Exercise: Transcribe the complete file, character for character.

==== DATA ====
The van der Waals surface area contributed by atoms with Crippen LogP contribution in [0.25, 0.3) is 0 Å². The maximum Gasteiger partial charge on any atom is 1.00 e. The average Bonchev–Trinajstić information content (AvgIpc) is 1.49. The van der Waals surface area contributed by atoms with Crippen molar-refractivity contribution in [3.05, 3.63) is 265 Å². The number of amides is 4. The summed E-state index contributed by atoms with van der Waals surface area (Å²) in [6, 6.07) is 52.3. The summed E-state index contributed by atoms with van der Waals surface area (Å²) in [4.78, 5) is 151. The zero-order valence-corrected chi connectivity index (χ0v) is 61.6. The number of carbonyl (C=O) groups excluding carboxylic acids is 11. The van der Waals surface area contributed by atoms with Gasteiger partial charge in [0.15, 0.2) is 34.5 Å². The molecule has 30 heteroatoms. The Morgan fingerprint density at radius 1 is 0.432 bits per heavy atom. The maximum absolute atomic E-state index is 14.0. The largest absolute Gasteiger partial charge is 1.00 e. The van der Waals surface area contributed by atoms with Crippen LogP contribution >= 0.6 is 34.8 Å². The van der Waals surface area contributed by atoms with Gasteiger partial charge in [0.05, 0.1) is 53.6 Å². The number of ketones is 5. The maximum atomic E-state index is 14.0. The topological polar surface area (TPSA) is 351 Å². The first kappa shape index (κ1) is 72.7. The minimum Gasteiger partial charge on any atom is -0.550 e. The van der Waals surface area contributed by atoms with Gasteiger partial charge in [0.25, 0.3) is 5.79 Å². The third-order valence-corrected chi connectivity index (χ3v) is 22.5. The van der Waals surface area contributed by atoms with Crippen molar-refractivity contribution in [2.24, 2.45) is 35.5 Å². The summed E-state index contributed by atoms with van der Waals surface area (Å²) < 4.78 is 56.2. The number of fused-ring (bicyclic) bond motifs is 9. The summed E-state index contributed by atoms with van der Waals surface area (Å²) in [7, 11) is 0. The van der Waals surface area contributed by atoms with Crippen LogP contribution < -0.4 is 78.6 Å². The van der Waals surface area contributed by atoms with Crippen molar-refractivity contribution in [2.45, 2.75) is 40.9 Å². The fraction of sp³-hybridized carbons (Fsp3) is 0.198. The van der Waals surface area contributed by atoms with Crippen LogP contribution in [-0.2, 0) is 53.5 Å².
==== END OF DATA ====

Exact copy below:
The van der Waals surface area contributed by atoms with Crippen LogP contribution in [0.25, 0.3) is 0 Å². The maximum Gasteiger partial charge on any atom is 1.00 e. The average Bonchev–Trinajstić information content (AvgIpc) is 1.49. The van der Waals surface area contributed by atoms with Crippen molar-refractivity contribution in [3.05, 3.63) is 265 Å². The number of amides is 4. The summed E-state index contributed by atoms with van der Waals surface area (Å²) in [6, 6.07) is 52.3. The summed E-state index contributed by atoms with van der Waals surface area (Å²) in [4.78, 5) is 151. The zero-order valence-corrected chi connectivity index (χ0v) is 61.6. The number of carbonyl (C=O) groups excluding carboxylic acids is 11. The van der Waals surface area contributed by atoms with Gasteiger partial charge in [0.15, 0.2) is 34.5 Å². The molecule has 30 heteroatoms. The Morgan fingerprint density at radius 1 is 0.432 bits per heavy atom. The maximum absolute atomic E-state index is 14.0. The largest absolute Gasteiger partial charge is 1.00 e. The van der Waals surface area contributed by atoms with Crippen LogP contribution >= 0.6 is 34.8 Å². The van der Waals surface area contributed by atoms with Gasteiger partial charge in [0.05, 0.1) is 53.6 Å². The number of ketones is 5. The maximum atomic E-state index is 14.0. The topological polar surface area (TPSA) is 351 Å². The first kappa shape index (κ1) is 72.7. The minimum Gasteiger partial charge on any atom is -0.550 e. The van der Waals surface area contributed by atoms with Gasteiger partial charge in [0.25, 0.3) is 5.79 Å². The third-order valence-corrected chi connectivity index (χ3v) is 22.5. The van der Waals surface area contributed by atoms with Crippen molar-refractivity contribution in [2.24, 2.45) is 35.5 Å². The summed E-state index contributed by atoms with van der Waals surface area (Å²) < 4.78 is 56.2. The number of fused-ring (bicyclic) bond motifs is 9. The summed E-state index contributed by atoms with van der Waals surface area (Å²) in [7, 11) is 0. The van der Waals surface area contributed by atoms with Crippen LogP contribution < -0.4 is 78.6 Å². The van der Waals surface area contributed by atoms with Crippen molar-refractivity contribution in [2.45, 2.75) is 40.9 Å². The fraction of sp³-hybridized carbons (Fsp3) is 0.198. The van der Waals surface area contributed by atoms with Crippen LogP contribution in [-0.2, 0) is 53.5 Å².